Serbia Serbia Serbia Serbia

Climate change Serbia

The climate of Serbia

Most of Serbia has a temperate continental climate. A continental climate prevails in the mountainous areas of over 1,000 metres. The climate in the Serbian southwest borders on the Mediterranean subtropical and continental. According to measurements made during 1961–1990, the mean annual air temperatures are between 10 and 12°C in the lowlands and Metohija, below 10°C at altitudes higher than 600 metres, around 6°C at altitudes above 1,000 metres, and around 3°C at altitudes above 1,500 metres (2).

The sum of the annual precipitation increases with altitude. The lowest precipitation, under 600 mm, is characteristic for northern Serbia and parts of Kosovo. The amounts of precipitation in the Sava region as well as in the Great Morava and South Morava valley regions ranges between 600 and 700 mm, in the mountainous areas between 800 and 1000 mm a year, and above 1,000 mm a year on some mountain peaks in Southwest Serbia (2).

Air temperature changes until now

From 1961 to 2010 periods of extremely hot weather last longer and periods of extremely cold weather are shorter. These trends of duration of extreme temperature conditions are most pronounced in summer season (20). 

In the period 1949–2009, there was an increase in mean annual temperatures in almost all parts of Serbia. The rises in temperatures were higher in the northern than in the southern parts of the country. The highest increase of mean annual temperatures was in Belgrade due to the urban heat island effect: 0.20°C/decade in the period 1949–2009 (2,11). Significant increase of mean annual temperature was found in almost the whole of Serbia during 1989-2010, especially due to warming of the summer season; a negative temperature trend was found for the whole of Serbia for 1961-1989 (16). Daily maximum temperature has also increased over the period 1951-2010 (21).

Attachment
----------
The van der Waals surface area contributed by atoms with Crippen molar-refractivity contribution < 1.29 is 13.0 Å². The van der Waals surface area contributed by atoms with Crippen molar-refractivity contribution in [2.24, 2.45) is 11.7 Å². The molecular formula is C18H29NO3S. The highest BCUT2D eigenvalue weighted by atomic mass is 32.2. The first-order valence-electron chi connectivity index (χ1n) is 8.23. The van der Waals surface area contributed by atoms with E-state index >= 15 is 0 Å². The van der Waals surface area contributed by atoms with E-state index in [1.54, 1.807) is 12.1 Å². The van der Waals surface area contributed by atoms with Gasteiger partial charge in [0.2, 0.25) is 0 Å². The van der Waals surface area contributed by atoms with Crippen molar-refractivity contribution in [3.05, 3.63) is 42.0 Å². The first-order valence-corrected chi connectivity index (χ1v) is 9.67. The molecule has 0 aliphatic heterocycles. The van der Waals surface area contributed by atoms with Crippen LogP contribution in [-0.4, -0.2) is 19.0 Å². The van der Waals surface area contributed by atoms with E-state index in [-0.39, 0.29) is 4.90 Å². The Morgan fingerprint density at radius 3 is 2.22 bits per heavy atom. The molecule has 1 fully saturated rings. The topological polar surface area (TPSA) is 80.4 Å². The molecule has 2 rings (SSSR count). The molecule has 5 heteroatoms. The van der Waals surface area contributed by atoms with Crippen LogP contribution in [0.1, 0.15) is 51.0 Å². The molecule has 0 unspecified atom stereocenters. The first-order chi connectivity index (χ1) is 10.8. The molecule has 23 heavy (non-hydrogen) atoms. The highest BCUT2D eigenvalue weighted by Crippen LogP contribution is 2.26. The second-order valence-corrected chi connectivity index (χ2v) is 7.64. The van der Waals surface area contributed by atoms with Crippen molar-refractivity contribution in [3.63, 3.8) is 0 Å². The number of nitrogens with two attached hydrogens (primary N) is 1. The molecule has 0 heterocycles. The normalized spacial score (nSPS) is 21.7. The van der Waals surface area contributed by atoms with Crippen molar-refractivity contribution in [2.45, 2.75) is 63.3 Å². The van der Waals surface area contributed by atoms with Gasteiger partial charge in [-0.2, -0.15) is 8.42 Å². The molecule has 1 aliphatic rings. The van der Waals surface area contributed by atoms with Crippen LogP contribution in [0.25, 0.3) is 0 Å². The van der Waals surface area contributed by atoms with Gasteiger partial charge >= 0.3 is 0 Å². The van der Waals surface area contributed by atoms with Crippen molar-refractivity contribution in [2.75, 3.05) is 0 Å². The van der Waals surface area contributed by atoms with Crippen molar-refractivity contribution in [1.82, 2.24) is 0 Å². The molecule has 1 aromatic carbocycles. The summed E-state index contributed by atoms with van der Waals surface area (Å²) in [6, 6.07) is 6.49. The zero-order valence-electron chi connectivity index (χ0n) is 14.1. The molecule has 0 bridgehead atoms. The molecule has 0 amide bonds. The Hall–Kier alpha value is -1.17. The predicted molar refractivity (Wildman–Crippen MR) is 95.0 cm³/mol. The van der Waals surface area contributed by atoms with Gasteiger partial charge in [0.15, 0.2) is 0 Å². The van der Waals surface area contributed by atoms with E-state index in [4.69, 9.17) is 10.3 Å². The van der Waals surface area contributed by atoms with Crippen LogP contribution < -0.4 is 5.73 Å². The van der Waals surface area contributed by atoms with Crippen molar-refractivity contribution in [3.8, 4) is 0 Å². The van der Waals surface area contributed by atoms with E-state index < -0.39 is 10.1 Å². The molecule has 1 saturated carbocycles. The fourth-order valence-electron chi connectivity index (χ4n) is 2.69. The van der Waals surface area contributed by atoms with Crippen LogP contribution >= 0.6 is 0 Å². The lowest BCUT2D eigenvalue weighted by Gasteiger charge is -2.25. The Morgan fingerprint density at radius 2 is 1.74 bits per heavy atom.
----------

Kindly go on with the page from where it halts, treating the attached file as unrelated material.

In 2007 Serbia experienced the most severe heat wave ever recorded in Serbia, with record values of the maximum temperature (44.9°C) (6).

The summer of 2012 was very hot and dry in South-East Europe; it was the hottest and third-driest on record in Serbia (12). For this part of South-East Europe (including parts of Northern Serbia and Southern Hungary, as well as smaller areas in Bosnia-Herzegovina, Croatia and Romania), the change of the likelihood of an extreme summer such as the one of 2012 between the decades of 1960-1970 and 2000-2010 was assessed. This was done by studying decade-long model simulations (general circulation model and an embedded dynamical regional climate model) and observations. From this study it was concluded that the magnitude and frequency of heat waves have increased considerably in South-Europe between the 1960s and the 2000s. In addition, indices combining temperature and precipitation to assess changes in dryness and heat stress risk have been analysed; these results also show an increase in return time, although the results are subject to uncertainties (13). In agreement with these results, decreasing trends in the frequency of cold waves and increasing trends of heat waves haven been found for the period 1949 to 2012 in Serbia (15).